A Yurble stole my cinnamon roll! Circulation: 174,290,976 Issue: 387 | 10th day of Eating, Y11
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Princess, Daughter, Flutist

by precious_katuch14


As Lord Evander wove through the corridors of the Hall of Heroes, he couldn’t help glancing out a window he passed. It was a sunny day for the kingdom of Altador, but a cool breeze blowing in kept things from getting too hot. All in all, it was a good day to get out and enjoy nature.

     However, this was no time to enjoy nature.

     The Council was having a very important meeting, so important that even the blue Kougra had to be there. Sure, he was Jerdana’s favorite – and only – nephew, but he didn’t understand why they had requested his presence. Then, just as the meeting was about to begin, they realized that there was still someone missing, and Evander was the one tasked to find her.

     Knowing Princess Arianne, she was most probably enjoying nature, meeting or no meeting. Though she showed great potential as the heir to the throne and was clever in more ways than one, she just had to get her priorities straight. Even her younger sister Dorianne sometimes had to give her a push in the right direction.

     Evander finally turned one last corner and burst through the gates that took him to the spacious back garden. As his eyes adjusted to the bright sunlight streaming down on everything – which included the Kougra – he scanned the surroundings, and in no time at all he had located the elusive white Lupe.

     Arianne sat underneath a shady tree and slowly raised something long and brown to her lips. Holding it sideways, she blew, and a serene, dulcet melody filled Evander’s ears. He paused just in front of the gates, swaying in tune with the music. Even from a distance, he could see how the princess’s fingers moved almost effortlessly across the flute, and how the breeze toyed with her long blond hair ever so slightly.

     As much as he wanted to call out to her and tell her about the meeting, another part of him wanted her to finish her piece first.

     It was something new to him, unlike the story of Princess Arianne’s flute.

     * * *

     The white Lupe had always been naturally curious, even as a child.

     One day, after declaring to no one in particular that she was bored despite all the toys she had, Arianne decided to go on an adventure that took her to her parents’ bedroom. She rummaged through their drawers and walked into their closets in the hopes of finding something interesting. Her search was fruitful; she managed to unearth something from the bottommost drawer.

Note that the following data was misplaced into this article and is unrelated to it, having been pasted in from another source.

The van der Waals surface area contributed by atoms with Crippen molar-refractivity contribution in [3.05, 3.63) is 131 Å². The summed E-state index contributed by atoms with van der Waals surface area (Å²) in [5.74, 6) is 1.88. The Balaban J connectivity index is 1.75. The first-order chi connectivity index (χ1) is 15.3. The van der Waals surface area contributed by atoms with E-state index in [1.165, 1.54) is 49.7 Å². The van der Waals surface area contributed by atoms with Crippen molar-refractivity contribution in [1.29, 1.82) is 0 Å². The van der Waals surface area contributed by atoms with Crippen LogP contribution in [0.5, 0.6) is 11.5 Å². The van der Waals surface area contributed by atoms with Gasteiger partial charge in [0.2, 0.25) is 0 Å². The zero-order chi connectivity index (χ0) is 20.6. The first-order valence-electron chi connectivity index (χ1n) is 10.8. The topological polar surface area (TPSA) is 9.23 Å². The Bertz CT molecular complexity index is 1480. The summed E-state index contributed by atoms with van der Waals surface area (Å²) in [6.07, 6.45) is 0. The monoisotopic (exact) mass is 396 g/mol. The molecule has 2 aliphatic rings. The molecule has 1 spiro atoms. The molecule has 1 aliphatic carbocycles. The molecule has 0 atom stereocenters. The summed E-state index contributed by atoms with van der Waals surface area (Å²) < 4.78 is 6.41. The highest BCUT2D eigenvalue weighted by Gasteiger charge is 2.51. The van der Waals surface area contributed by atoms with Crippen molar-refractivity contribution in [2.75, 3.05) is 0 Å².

She recognized it as a flute; a very old, worn one that had played many melodies. The wear and tear was at its worst on one end, where the mouthpiece was located. But what interested Arianne the most were the curlicues and roses painstakingly painted on the body of the flute. Though the colors were fading fast, it was still easy to imagine what the designs must have looked like, and they were still beautiful in an antique way. The Lupe traced them with her fingers, and brushed her paws on her skirt. The flute had been in the drawer for a long, long time, perhaps way before she was born...


     The little princess dropped the flute at the sound of her mother’s voice, even if it didn’t sound angry at all.

     “Ari, what are you doing here?” The skunk Lupe scratched her head and adjusted her tiara. But at the sight of the flute on the floor, she sighed and slowly smiled as she bent down to pick it up.

     “I was bored,” was Ari’s simple alibi. “I played with all my toys already. Is that yours?”

     “Yes, and I would like to know where you found it after you tell me what you were doing here. It’s not that we’re not allowing you in our room, but...” The older Lupe sighed again, taking in the opened drawers and closets. Nothing was strewn on the floor, but some clothes and other things were in quite a state of disarray after the princess rummaged through them. “Next time, if you want to look for something, ask me or your father first, all right?”

     Her daughter nodded. “Yes, Mama, and I found your flute in that drawer over there.” After pointing to it, she added, “I didn’t know you played the flute.”

     “I used to, but sometimes when you grow up, you need to make time for more important things, so I ended up putting it away for a long time. But maybe you’d like to learn how to play it?”

     At last, something new! Princess Arianne had harp lessons, but she had never held a flute in her life.

     “Oh, yes, Mama, please teach me!”

     * * *

     Dorothea was a princess of Brightvale. Being the youngest among nine siblings, she never stood a chance to inherit the throne. However she did manage to become queen of Altador. The skunk Lupe traveled there a few times and then met King Altador, forging a strong relationship that would lead to her becoming his queen. Rumors even spread about her being the thirteenth member of the Council of Twelve, the one who would prefer to shy away from all the publicity.

     And one of Queen Dorothea’s hobbies was playing the flute, which she had almost forgotten thanks to her work helping govern the kingdom of Altador.

     Now, Princess Arianne clutched the flute in both paws and raised one end to her mouth as her sister Dorianne sat on the grass, clapping eagerly. “Do it, do it, do it!” the little shadow Lupe crowed.

     Dorothea laughed, patting her younger daughter on the head. “No, no, Ari can’t do it that way.” She reached out and gently corrected the way the white Lupe held the flute. “You blow into the side – into that part called the mouthpiece.”